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What’s with this “Wren” thing?
The oldest extant version of the fable
are presenting here appeared in 1913 in the first volume of a two-volume anthology
Saxon folktales (Plattdeutsche
Volksmärchen “Low German Folktales”)
collected by Wilhelm Wisser (1843–1935). Read
(Dutch on Wast Frisian Substrata)
Ljouwert ... Leeuwarden ... one of Fryslân’s cities
in which Dutch comes with Frisian substrates
Language Information: “City
Frisian” (Stadsfrys, Frisian Stêdsk, Dutch Stadsfries or Stadfries) is actually not Frisian but denotes Dutch dialects based on Frisian substrata. They may be considered Fryslân’s counterparts of Northern Germany’s Missingsch (i.e., German dialects on Low Saxon substrata) and Trasianka (i.e. Russian on Belarusian substrata).
These Stadsfrys varieties
began to evolve in the 16th century, when Fryslân (Westerlauwer Friesland) lost its independence and the Dutch language was imposed
upon its population. Dutch inroads were particularly strong in the larger centers
their Dutch-speaking administration, education and social élites, thus with strong pressures and incentives for urban Frisian speakers to
adopt Dutch as their primary language. In the process of conversion, Dutch
came to be superimposed upon a Frisian base. In other words, Frisian townspeople
to speak Dutch
with more or less Frisian interference. They retained numerous phonological,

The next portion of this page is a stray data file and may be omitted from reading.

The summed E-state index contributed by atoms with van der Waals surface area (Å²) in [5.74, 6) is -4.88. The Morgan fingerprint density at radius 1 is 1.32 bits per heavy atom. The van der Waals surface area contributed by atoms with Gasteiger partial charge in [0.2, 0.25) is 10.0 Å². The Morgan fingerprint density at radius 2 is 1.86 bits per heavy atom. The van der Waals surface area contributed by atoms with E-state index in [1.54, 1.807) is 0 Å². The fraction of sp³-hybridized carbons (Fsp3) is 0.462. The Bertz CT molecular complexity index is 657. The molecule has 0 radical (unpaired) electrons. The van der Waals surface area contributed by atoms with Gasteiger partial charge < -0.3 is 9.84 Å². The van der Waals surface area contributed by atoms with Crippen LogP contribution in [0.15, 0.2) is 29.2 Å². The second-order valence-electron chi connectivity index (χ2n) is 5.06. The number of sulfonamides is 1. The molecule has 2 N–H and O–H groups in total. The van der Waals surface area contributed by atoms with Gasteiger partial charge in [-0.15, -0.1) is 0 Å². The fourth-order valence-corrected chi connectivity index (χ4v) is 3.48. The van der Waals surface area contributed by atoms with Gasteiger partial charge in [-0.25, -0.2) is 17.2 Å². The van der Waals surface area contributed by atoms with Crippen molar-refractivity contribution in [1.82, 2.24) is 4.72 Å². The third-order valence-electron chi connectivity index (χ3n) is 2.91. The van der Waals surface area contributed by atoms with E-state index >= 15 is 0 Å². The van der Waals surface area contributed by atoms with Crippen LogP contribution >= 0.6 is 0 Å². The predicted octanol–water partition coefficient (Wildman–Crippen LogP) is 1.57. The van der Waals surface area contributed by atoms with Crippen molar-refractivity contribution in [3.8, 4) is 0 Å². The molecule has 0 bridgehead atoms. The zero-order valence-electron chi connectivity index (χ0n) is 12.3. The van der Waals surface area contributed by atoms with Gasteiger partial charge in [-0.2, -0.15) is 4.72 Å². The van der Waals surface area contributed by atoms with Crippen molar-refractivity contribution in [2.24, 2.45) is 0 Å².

lexical, morphological, syntactic and idiomatic features of Frisian in their
versions of Dutch. As neerlandization continued, these urban language varieties
came to be regarded as casual local dialects, even as slang, and most of their
speakers became proficient in Standard Dutch as well, many of them also in
Frisian. Stadsfrys came to be socially restricted, being used among relatives, friends and
neighbors, considered by most people inferior to “proper” Dutch and Frisian, at least in more formal, public settings. However, at
earlier stages of its development, prior to full standardization of Dutch
and reassertion and standardization of Westerlauwer Frisian, Stadsfrys was considered more prestigeous than Frisian. Several Stadsfrys varieties
are still being used these days, though the number of their speakers is declining.
Fryslân’s capital city Ljouwert (Leeuwarden) about 25% of the population still speak
the local Stadsfrys known as Liwwarders(or Liwwadders). Other surviving varieties are used in Boalsert (Bolsward), Dokkum, Frjentsjer
It Hearrenfean (Heerenveen), Snits (Sneek) and Starum (Stavoren). Being essentially
varieties upon Frisian substrates, they are related to the similarly evolved
dialects of less urbanized It Bilt (Het Bildt), Kollum and Amelân
To a limited extent, Stadsfrys is
a written language, featured mostly in works of local interest. However, there
is no standard orthography for it, and individual authors’ spelling conventions tend to be
upon Dutch or Frisian spelling, or on a mixture of both.
Genealogy: Indo-European > Germanic > Western > Low German > Low Franconian > Dutch on Frisian substrates